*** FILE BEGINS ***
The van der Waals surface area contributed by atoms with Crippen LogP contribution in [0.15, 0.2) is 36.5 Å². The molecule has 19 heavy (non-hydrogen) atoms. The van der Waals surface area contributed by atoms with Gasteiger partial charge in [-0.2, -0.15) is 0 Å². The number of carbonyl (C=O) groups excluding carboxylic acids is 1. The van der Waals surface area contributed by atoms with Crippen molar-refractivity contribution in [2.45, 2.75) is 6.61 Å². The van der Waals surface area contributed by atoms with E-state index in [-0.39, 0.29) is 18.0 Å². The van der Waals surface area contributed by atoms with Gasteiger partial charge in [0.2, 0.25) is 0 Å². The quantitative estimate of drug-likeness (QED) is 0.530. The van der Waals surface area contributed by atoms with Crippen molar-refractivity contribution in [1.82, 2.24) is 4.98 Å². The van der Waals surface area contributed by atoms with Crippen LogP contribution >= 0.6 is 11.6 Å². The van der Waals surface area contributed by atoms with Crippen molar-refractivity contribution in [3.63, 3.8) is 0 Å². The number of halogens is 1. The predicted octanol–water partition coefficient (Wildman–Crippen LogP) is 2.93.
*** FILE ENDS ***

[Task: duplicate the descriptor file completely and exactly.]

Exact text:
The van der Waals surface area contributed by atoms with Crippen LogP contribution in [0.15, 0.2) is 36.5 Å². The molecule has 19 heavy (non-hydrogen) atoms. The van der Waals surface area contributed by atoms with Gasteiger partial charge in [-0.2, -0.15) is 0 Å². The number of carbonyl (C=O) groups excluding carboxylic acids is 1. The van der Waals surface area contributed by atoms with Crippen molar-refractivity contribution in [2.45, 2.75) is 6.61 Å². The van der Waals surface area contributed by atoms with E-state index in [-0.39, 0.29) is 18.0 Å². The van der Waals surface area contributed by atoms with Gasteiger partial charge in [0.2, 0.25) is 0 Å². The quantitative estimate of drug-likeness (QED) is 0.530. The van der Waals surface area contributed by atoms with Crippen molar-refractivity contribution in [1.82, 2.24) is 4.98 Å². The van der Waals surface area contributed by atoms with Crippen LogP contribution >= 0.6 is 11.6 Å². The van der Waals surface area contributed by atoms with Crippen molar-refractivity contribution in [3.63, 3.8) is 0 Å². The number of halogens is 1. The predicted octanol–water partition coefficient (Wildman–Crippen LogP) is 2.93.